Clea wants to do better, she really does, but she can't stop messing up in school. Sure, she was determined to finish her math homework, but her brain was on overload with practicing chess, making sense of a messy room, and playing with her little sister. Now she's standing at the chalkboard in math class, desperately trying to figure out how to solve one of the problems she forgot to do the night before.
Her parents and teachers are anxious about her and her slipping grades, but Clea convinces them she's fine. "I've just been distracted," she insists. "I won't mess up again, promise."
Schoolwork isn't the only thing worrying Clea; she keeps blurting out stuff she really shouldn't share and can't seem to stay focused on anything. She's even having problems concentrating during chess, her favorite thing in the whole world!
Finally, the school's guidance counselor reaches out to Clea's parents . . . saying the school wants to test Clea for ADHD. Clea's adamant it's a complete waste of time. She'd have to spend three whole school days testing! I'm sorry, didn't they say it was supposed to help her stay ahead with her work? Besides, there's no way she has ADHD. She's not loud and energetic during class and she's fine sitting for long periods of time. To top it all off, she is not on board with missing chess practice. The tourney where her team competes against other schools is coming up, and because she's been so distracted lately, she has to prove to her teacher that she's a loyal team member.
Her parents bypass her pleas, however, and allow her to be tested. The results rock Clea's world. How can she have ADHD? However, she has to admit it does kind of make sense when the teacher explains it to her. There are multiple kinds of ADHD, and Clea's entails speaking before thinking and becoming distracted easily.
The diagnosis was supposed to make Clea's life easier, but it's turning out to be just the opposite. She accidentally blurted out her best friend Red's secret to the entire school. When she tried to explain her ADHD to him, he was furious and wouldn't listen. Now Clea's completely friendless. She's still struggling in her classes because she's afraid to ask for extra time from her teachers. Worse enough, a girl in her class found out about her ADHD and is teasing her relentlessly. Can Clea turn it around in time to be able to play in the chess tourney? Will Red ever listen to her? And will she be able to make sense of her new life after being diagnosed?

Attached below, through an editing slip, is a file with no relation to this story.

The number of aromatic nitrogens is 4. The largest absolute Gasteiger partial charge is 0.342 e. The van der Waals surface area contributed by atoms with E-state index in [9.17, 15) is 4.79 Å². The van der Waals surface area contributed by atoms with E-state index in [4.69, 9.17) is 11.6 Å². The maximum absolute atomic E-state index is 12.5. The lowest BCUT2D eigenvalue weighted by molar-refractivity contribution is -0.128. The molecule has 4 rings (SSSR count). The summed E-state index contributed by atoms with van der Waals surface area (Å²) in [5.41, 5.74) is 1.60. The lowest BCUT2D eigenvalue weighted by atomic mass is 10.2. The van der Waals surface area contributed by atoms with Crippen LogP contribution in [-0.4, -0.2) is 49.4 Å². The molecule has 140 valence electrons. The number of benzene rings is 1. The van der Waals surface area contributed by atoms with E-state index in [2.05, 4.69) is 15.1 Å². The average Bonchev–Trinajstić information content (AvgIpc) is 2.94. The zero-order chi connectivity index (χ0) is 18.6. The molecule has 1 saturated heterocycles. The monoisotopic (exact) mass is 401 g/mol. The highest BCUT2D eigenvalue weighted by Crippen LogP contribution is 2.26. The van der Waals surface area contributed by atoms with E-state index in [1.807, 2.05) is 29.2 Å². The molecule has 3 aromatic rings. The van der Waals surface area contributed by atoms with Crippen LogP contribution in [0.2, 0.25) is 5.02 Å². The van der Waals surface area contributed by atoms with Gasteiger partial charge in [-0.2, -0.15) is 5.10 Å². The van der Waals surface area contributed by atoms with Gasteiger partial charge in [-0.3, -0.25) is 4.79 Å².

I was so excited to see this book on the library shelf because I'm a huge fan of Alyson Gerber's other book, Braced, which is about a girl with scoliosis. I love her writing style because it appeals to teens and addresses serious issues that many kids struggle with that readers may not know much about. As I was reading this book, I realized I didn't understand a lot of what ADHD entailed. From being able to hear Clea's perspective, I grasped how difficult it is to try to put your mind to things and not be able to focus. Novels like this are terrific because they both educate readers about something that improves their empathy and makes people who have the same condition feel heard and like they can relate more to a character.
Perfect for fans of Fish in a Tree and Out of my Mind, Focused offers a unique perspective on ADHD by showing it through the eyes of a plucky heroine. Readers will love Clea's honest take and her humor and compassion. I guarantee this fresh new novel will become a fan favorite!